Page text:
slate or marble coasters

This involves a wood holder, so relax. <grin>
On a number of occasions, I made coasters of either slate or marble, complete with a ground in recess for the drink and a cork backing. Over the years, I'd guess I made around 500-600 of them in batches of different sizes, mostly to give away in sets. The majority of the sets were 8 coasters, wrapped with a tape, and handed out to house guests, at Christmas, to friends of the kids or relatives.
They always began as slate or marble 12" tiles, which I cut on my diamond wet saw to 3-7/8" squares. Cut, rinsed and left to dry, I could proceed at my leisure, using jigs I'd built and improved upon over the years.
The first step was to grind in the recess. Since the tiles were about 1/4" thick- regardless of material- I kept the recess to around 1/16". It was mostly for looks. The grinder was fashioned from a 2" thick block of cherry, which I drilled and fitted with a 3/8" carriage bolt, recessed, that permitted me to chuck it in the drill press. Since the head was recessed, the hole was filled in with Bondo filler and the face sanded smooth. The abrasive was 40 grit floor sanding paper, which was epoxied on using 10 minute epoxy. Since the epoxy softens with heat, it was necessary (thanks to a fellow here in rww long ago) to temper it through use and letting it cool. The first time it was used, it'd begin to soften after the second coaster. I'd then let it air cool and go at it again. The second time might take 2-3 coasters before it'd again soften. This was repeated until the stuff never softened- about 5-8 go-rounds.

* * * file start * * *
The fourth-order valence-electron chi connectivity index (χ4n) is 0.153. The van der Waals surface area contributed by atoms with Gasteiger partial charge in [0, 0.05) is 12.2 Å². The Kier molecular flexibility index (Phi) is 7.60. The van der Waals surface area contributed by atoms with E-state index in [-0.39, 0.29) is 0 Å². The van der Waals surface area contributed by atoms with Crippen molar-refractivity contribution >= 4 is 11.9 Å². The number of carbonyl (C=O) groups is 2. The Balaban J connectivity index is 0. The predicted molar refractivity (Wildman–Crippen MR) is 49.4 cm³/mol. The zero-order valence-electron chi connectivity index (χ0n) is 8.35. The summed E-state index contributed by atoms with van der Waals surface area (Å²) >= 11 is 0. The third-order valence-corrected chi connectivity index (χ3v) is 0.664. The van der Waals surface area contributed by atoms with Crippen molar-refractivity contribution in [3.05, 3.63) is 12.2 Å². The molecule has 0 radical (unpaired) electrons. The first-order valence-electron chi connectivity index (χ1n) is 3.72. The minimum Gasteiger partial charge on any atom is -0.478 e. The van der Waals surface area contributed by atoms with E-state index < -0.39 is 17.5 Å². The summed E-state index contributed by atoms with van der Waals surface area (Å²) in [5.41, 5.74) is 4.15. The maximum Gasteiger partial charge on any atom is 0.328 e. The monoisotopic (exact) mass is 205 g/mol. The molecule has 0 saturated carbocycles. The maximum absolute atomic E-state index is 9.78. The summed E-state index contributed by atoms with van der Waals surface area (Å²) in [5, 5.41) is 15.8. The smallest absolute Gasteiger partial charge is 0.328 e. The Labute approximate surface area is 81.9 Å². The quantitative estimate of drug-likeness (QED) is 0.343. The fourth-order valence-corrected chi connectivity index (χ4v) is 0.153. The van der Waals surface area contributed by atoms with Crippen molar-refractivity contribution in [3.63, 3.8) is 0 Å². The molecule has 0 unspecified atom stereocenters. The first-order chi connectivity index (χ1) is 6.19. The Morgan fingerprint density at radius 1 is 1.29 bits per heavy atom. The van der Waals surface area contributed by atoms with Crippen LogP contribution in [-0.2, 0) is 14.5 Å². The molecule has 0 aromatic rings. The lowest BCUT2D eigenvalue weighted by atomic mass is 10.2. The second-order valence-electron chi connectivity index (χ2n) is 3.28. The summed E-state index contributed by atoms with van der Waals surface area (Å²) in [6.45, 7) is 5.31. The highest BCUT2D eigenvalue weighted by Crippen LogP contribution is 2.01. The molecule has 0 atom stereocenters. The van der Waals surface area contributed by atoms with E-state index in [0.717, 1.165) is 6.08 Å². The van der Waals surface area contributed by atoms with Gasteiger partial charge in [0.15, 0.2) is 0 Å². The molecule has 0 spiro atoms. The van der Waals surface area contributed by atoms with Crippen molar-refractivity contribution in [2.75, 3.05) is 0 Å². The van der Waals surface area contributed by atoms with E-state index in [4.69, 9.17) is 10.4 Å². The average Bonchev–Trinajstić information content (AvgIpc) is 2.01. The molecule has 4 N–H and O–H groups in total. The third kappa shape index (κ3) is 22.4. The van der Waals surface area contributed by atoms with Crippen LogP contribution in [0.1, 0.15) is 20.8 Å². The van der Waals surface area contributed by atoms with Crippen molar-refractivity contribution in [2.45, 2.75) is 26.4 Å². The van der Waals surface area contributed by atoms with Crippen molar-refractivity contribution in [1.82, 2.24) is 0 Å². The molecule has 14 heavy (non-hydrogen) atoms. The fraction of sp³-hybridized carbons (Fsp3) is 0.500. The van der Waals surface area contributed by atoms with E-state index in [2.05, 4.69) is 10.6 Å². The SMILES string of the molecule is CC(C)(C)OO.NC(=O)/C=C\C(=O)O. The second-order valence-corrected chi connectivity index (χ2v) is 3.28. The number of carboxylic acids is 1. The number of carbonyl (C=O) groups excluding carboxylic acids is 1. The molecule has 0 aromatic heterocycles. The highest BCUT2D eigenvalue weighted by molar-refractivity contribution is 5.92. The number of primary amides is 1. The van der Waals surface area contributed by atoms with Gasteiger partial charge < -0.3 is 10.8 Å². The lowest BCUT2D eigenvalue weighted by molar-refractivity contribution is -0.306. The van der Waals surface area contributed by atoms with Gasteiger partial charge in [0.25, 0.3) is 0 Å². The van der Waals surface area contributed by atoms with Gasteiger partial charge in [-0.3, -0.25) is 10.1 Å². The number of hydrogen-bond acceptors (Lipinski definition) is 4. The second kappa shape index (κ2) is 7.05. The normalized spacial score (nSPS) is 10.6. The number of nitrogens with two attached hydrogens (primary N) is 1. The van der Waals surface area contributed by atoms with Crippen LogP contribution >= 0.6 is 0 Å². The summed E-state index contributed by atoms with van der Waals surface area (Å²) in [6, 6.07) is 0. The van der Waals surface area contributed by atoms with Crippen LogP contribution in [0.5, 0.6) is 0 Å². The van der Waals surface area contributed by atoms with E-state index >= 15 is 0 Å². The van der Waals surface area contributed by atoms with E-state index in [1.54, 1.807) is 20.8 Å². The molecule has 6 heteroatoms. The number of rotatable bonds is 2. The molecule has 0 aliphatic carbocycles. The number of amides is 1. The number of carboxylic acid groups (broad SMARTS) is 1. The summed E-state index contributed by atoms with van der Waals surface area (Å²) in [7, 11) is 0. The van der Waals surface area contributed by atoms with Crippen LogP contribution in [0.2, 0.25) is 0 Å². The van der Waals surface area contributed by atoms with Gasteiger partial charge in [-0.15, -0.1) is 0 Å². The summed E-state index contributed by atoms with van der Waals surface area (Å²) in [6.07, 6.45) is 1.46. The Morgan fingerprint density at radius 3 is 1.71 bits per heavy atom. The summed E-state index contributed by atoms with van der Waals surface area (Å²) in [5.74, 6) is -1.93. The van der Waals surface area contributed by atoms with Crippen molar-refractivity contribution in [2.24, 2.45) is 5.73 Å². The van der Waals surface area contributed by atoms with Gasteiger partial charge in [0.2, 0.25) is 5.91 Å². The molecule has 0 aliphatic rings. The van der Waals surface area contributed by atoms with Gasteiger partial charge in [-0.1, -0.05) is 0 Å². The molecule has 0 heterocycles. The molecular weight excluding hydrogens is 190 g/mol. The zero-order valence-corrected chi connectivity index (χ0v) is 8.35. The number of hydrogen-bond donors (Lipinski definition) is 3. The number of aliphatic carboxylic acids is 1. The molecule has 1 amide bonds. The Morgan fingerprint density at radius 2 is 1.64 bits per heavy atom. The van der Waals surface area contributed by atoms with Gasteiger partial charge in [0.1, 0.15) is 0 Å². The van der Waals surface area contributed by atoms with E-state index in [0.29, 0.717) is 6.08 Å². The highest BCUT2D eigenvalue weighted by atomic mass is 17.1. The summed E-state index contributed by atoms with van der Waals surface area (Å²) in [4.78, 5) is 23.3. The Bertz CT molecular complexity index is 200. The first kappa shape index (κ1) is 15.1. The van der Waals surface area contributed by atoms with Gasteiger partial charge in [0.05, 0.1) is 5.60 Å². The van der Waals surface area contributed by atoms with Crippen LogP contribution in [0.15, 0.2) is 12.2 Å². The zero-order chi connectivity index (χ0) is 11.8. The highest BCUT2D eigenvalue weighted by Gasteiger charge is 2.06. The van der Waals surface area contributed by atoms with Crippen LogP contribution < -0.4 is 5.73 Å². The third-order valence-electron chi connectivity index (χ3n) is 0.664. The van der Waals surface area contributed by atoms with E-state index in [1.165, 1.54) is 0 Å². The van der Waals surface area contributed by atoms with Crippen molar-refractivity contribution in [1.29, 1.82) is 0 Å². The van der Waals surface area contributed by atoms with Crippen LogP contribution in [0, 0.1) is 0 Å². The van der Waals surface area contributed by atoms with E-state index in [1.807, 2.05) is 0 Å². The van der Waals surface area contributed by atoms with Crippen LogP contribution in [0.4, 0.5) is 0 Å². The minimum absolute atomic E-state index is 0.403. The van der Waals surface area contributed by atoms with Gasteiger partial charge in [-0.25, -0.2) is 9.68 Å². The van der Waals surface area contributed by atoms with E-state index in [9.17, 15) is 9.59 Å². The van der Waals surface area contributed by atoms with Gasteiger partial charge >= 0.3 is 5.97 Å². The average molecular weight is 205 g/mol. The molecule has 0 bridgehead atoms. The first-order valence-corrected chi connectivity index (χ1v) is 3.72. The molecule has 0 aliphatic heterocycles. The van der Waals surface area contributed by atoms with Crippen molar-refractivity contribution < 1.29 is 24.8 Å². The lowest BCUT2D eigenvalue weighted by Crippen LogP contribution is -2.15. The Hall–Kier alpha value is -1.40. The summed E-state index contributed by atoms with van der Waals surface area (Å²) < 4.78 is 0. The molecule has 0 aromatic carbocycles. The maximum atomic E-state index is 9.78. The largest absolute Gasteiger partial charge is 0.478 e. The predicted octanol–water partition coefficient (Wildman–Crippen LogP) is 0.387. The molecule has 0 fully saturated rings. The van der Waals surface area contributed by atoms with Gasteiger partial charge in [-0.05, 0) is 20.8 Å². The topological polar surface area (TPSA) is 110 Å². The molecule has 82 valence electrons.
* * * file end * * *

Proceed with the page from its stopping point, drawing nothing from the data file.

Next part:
A jig held the coasters square and aligned under the drill press. In addition, there were holes and a "wall" all around the coaster so that my shop vac could collect the dust. It worked swell. I'd press the turning disk and abrasive against the coaster, let it grind for about 20 seconds, then back off to clear any trapped dust. Each coaster took about 3 of these cycles to develop the circular, ground-in, depression from the grinder.
Using a sheet of 1/8" automotive cork, I laid it out on my workbench and applied contact cement. Each coaster also got a coat of contact cement on its back, and was then applied to the cork sheet and weighed down. When dry, I cut each coaster free from the sheet.
The final step was trimming the cork and beveling the edges of the coasters- top and bottom. This was done with a jig on my table sander. The jig had a Formica base and was just as wide as a coaster. The base was at a 45 degree angle to the belt, and there was a stop that could be adjusted to limit the "forward" motion of the coaster, giving a uniform depth of the bevel. The belt was just a 120grit that had gotten a bit old. Surprisingly, a belt would do 100-150 coasters at a time. The beveled bottoms, including the cork really looked professional and the overall look and feel of the slate or marble coasters was terrific.
Next: making the holder for the coasters.
--
Nonny

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Slate is a wonderful natural material. I bought an old-style slate black-board from a recycler and had it cut to size for a client of mine who wanted a place to roll out her pie dough. Flat, cool and a nice grey color. That section of her island was dropped to 28" height to make rolling dough a bit more ergonomic. The rest of the slab, I framed and hung on her wall for use as a message board. I love stone. Tomorrow I am going to meet The Stoneman. ( www.stoneman.ca ) He has a huge selection of soap stone...and that stuff machines beautifully on a CNC.
Automotive cork, eh? Nice tip. Thank you for that.
r
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Robatoy wrote:

it is plain, gray, and doesn't have any depth to it.
basilisk
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http://www.stonebasilisk.com
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Try oiling the soap stone

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Try oiling the soap stone
<snip>
It does look better oiled, it originally came from a laboratory at the university of Alabama and I suspect it wasn't selected for appearance.
basilisk
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So how well does that stone soak up condensation from a cold drink?
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Some pictures posted to ABPW please?
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